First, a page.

A new Congressional study finds that President Bush's plans for the U.S. in Iraq over the next several decades will reach the trillions of dollars, on top of the approximately $567 billion the war has already cost. That accounting assumes a significant troop draw-down -- and still tallies a daunting expense for the United States.
We've added the report to our document collection. You can read it here
On June 1, during a trip to U.S. Pacific Command in Honolulu, Defense Secretary Robert Gates mused
about how to "posture ourselves" in Iraq "for the long term." The Vietnam experience underscored the undesirability of a sudden, abrupt withdrawal. Far better for the U.S. to follow the experiences of post-conflict garrisoning in Korea and Japan, he said: "a mutually agreed arrangement whereby we have a long and enduring presence." President Bush is reportedly intrigued
by the so-called Korea model, wherein the U.S. has guaranteed security on the Korean peninsula with at least four U.S. Army combat brigades for half a century. Indeed, in his speech on Thursday
, Bush declared himself ready to build an "enduring relationship" between the U.S. and Iraq.
The study, conducted by the Congressional Budget Office, decided to follow the Korea model to calculate its expense. Since it's unclear for how long or under what conditions combat operations will ensue, the CBO projects both a combat and a non-combat presence. Both, however, are projected to require 55,000 U.S. troops in Iraq. The combat scenario entails one-time costs of $4 to $8 billion, with annual expenses of $25 billion, projected outward. Under the non-combat scenario, a $8 billion one-time cost -- mainly for the construction of additional "enduring" bases -- would be followed by annual costs of $10 billion or less.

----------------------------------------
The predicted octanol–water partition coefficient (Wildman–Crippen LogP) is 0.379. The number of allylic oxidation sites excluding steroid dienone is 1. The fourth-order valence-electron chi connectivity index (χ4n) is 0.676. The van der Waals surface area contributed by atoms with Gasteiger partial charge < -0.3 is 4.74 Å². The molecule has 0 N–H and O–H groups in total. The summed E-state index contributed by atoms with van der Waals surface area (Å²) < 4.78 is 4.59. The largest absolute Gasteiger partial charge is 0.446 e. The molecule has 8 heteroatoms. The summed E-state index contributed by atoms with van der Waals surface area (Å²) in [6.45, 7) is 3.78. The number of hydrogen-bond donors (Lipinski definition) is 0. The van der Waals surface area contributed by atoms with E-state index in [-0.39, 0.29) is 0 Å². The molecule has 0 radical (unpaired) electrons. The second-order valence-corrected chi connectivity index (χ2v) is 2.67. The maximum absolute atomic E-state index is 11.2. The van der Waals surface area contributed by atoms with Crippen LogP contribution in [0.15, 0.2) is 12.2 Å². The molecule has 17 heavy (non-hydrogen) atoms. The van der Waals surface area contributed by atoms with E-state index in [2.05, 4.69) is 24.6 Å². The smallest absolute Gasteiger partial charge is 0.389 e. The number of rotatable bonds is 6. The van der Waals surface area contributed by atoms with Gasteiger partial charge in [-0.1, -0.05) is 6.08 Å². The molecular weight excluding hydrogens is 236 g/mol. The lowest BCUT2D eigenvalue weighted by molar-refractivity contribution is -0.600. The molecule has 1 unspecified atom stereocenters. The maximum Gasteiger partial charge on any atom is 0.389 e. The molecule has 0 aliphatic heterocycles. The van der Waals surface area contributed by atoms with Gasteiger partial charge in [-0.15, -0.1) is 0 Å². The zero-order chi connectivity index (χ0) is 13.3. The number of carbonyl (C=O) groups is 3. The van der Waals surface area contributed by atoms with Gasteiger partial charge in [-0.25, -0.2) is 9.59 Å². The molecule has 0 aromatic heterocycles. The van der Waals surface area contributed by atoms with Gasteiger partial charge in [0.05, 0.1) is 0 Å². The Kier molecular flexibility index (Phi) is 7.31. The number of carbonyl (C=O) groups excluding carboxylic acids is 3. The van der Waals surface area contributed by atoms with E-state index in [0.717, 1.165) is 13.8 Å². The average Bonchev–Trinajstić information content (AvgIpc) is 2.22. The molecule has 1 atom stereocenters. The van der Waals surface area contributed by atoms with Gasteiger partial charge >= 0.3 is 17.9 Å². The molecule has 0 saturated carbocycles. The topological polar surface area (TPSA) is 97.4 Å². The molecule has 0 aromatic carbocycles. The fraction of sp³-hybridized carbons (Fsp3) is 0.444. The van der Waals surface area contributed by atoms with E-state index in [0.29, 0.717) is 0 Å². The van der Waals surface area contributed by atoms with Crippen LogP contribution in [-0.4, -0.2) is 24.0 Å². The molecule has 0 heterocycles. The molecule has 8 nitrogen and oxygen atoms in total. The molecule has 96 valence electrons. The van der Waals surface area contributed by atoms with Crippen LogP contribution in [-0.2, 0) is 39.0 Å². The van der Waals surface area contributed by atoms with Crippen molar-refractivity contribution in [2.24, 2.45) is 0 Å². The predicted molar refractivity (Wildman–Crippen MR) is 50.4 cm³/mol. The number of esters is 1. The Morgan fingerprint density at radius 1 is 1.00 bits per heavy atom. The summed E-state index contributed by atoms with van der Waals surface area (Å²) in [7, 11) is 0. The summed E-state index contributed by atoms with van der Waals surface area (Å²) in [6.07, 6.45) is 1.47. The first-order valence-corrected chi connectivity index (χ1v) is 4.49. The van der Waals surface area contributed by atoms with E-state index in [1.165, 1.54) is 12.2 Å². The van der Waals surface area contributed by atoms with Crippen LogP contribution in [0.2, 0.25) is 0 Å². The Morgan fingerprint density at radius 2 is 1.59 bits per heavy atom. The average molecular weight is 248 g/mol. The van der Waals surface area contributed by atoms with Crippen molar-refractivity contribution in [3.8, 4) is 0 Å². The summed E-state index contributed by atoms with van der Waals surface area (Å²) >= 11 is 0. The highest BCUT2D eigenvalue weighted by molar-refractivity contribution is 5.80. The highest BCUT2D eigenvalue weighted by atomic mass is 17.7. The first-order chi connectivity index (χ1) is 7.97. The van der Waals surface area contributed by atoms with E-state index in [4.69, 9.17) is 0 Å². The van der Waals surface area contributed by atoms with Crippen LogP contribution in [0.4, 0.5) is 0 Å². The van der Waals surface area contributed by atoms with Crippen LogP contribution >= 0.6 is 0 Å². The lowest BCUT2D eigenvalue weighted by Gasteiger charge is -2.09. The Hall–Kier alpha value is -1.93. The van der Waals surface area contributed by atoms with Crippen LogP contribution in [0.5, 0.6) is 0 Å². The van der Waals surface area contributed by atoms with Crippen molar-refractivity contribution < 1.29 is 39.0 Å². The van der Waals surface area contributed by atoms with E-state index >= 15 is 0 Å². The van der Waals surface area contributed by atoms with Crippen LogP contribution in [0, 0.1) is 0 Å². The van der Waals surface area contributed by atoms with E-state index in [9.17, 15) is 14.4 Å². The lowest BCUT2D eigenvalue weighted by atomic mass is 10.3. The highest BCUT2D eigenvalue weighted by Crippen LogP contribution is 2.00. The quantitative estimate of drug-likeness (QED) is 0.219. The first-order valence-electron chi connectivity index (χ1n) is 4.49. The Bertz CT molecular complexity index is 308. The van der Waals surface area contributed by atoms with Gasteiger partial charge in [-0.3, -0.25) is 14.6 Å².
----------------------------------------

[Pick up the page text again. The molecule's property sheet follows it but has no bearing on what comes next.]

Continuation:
A prior CBO study, released in August, estimated
(large pdf) that U.S. costs in Iraq from 2009 to 2017 will total approximately $1 trillion on the assumption of a troop presence of 75,000. On top of that, under the reduced-force combat scenario envisioned in this CBO estimate, the U.S. will spend another $1 trillion by 2057 -- the lifespan of the U.S.'s Korean presence to date.
All estimates are in 2008 dollars. Both estimates are arguably conservative. In the combat scenario, for instance, Army units serve 12-month tours, whereas they now serve 15-month tours. In the non-combat scenario, the CBO ratcheted down the Defense Department's cost-of-war estimates to reflect "lower costs for such items as equipment maintenance, fuel and consumable materials."